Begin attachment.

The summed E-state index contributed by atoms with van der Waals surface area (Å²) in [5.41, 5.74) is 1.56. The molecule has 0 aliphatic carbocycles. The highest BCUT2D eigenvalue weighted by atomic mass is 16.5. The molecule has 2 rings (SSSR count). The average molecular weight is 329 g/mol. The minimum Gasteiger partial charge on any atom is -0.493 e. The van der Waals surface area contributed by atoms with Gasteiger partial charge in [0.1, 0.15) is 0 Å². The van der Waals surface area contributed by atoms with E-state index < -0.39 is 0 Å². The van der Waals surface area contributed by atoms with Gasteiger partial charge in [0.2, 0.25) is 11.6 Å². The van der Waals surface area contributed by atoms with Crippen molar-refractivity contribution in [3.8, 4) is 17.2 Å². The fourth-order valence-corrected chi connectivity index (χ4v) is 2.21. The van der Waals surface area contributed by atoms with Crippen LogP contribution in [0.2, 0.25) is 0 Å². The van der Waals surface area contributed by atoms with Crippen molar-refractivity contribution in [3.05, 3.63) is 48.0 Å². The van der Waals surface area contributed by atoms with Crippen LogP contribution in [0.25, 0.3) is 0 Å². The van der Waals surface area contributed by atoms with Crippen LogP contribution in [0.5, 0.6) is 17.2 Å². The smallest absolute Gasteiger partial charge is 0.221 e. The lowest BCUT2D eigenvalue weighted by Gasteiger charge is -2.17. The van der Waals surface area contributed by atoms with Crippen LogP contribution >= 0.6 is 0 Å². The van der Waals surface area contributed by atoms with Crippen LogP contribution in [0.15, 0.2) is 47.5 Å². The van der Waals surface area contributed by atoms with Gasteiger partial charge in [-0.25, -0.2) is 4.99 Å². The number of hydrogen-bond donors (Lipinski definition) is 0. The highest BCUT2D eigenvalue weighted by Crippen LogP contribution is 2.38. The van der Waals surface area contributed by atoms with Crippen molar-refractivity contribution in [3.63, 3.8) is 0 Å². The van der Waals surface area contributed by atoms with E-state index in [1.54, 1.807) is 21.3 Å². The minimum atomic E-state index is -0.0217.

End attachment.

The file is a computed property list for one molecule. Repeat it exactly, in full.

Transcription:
The summed E-state index contributed by atoms with van der Waals surface area (Å²) in [5.41, 5.74) is 1.56. The molecule has 0 aliphatic carbocycles. The highest BCUT2D eigenvalue weighted by atomic mass is 16.5. The molecule has 2 rings (SSSR count). The average molecular weight is 329 g/mol. The minimum Gasteiger partial charge on any atom is -0.493 e. The van der Waals surface area contributed by atoms with Gasteiger partial charge in [0.1, 0.15) is 0 Å². The van der Waals surface area contributed by atoms with E-state index < -0.39 is 0 Å². The van der Waals surface area contributed by atoms with Gasteiger partial charge in [0.2, 0.25) is 11.6 Å². The van der Waals surface area contributed by atoms with Crippen molar-refractivity contribution in [3.8, 4) is 17.2 Å². The fourth-order valence-corrected chi connectivity index (χ4v) is 2.21. The van der Waals surface area contributed by atoms with Crippen LogP contribution in [0.2, 0.25) is 0 Å². The van der Waals surface area contributed by atoms with Crippen molar-refractivity contribution in [3.05, 3.63) is 48.0 Å². The van der Waals surface area contributed by atoms with Crippen LogP contribution in [0.25, 0.3) is 0 Å². The van der Waals surface area contributed by atoms with Crippen LogP contribution in [0.5, 0.6) is 17.2 Å². The smallest absolute Gasteiger partial charge is 0.221 e. The lowest BCUT2D eigenvalue weighted by Gasteiger charge is -2.17. The van der Waals surface area contributed by atoms with Crippen LogP contribution >= 0.6 is 0 Å². The van der Waals surface area contributed by atoms with Crippen LogP contribution in [0.15, 0.2) is 47.5 Å². The van der Waals surface area contributed by atoms with Gasteiger partial charge in [-0.25, -0.2) is 4.99 Å². The number of hydrogen-bond donors (Lipinski definition) is 0. The highest BCUT2D eigenvalue weighted by Crippen LogP contribution is 2.38. The van der Waals surface area contributed by atoms with Crippen molar-refractivity contribution in [3.63, 3.8) is 0 Å². The van der Waals surface area contributed by atoms with E-state index in [1.54, 1.807) is 21.3 Å². The minimum atomic E-state index is -0.0217.